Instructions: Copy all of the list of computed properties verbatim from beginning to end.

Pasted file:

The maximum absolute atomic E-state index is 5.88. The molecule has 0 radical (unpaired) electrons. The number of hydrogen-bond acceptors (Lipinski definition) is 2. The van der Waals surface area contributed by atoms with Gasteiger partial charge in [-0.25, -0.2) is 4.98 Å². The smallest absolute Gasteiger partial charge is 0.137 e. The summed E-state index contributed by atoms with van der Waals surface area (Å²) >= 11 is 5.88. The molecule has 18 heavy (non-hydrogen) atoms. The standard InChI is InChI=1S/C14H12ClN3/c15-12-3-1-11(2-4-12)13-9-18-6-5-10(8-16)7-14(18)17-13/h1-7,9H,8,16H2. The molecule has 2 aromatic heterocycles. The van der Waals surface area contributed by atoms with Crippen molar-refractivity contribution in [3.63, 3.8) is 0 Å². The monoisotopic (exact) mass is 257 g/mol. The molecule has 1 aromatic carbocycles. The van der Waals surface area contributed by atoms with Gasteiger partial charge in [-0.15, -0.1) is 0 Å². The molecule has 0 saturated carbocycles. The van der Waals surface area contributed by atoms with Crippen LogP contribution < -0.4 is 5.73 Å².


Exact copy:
The maximum absolute atomic E-state index is 5.88. The molecule has 0 radical (unpaired) electrons. The number of hydrogen-bond acceptors (Lipinski definition) is 2. The van der Waals surface area contributed by atoms with Gasteiger partial charge in [-0.25, -0.2) is 4.98 Å². The smallest absolute Gasteiger partial charge is 0.137 e. The summed E-state index contributed by atoms with van der Waals surface area (Å²) >= 11 is 5.88. The molecule has 18 heavy (non-hydrogen) atoms. The standard InChI is InChI=1S/C14H12ClN3/c15-12-3-1-11(2-4-12)13-9-18-6-5-10(8-16)7-14(18)17-13/h1-7,9H,8,16H2. The molecule has 2 aromatic heterocycles. The van der Waals surface area contributed by atoms with Crippen molar-refractivity contribution in [3.63, 3.8) is 0 Å². The monoisotopic (exact) mass is 257 g/mol. The molecule has 1 aromatic carbocycles. The van der Waals surface area contributed by atoms with Gasteiger partial charge in [-0.15, -0.1) is 0 Å². The molecule has 0 saturated carbocycles. The van der Waals surface area contributed by atoms with Crippen LogP contribution < -0.4 is 5.73 Å².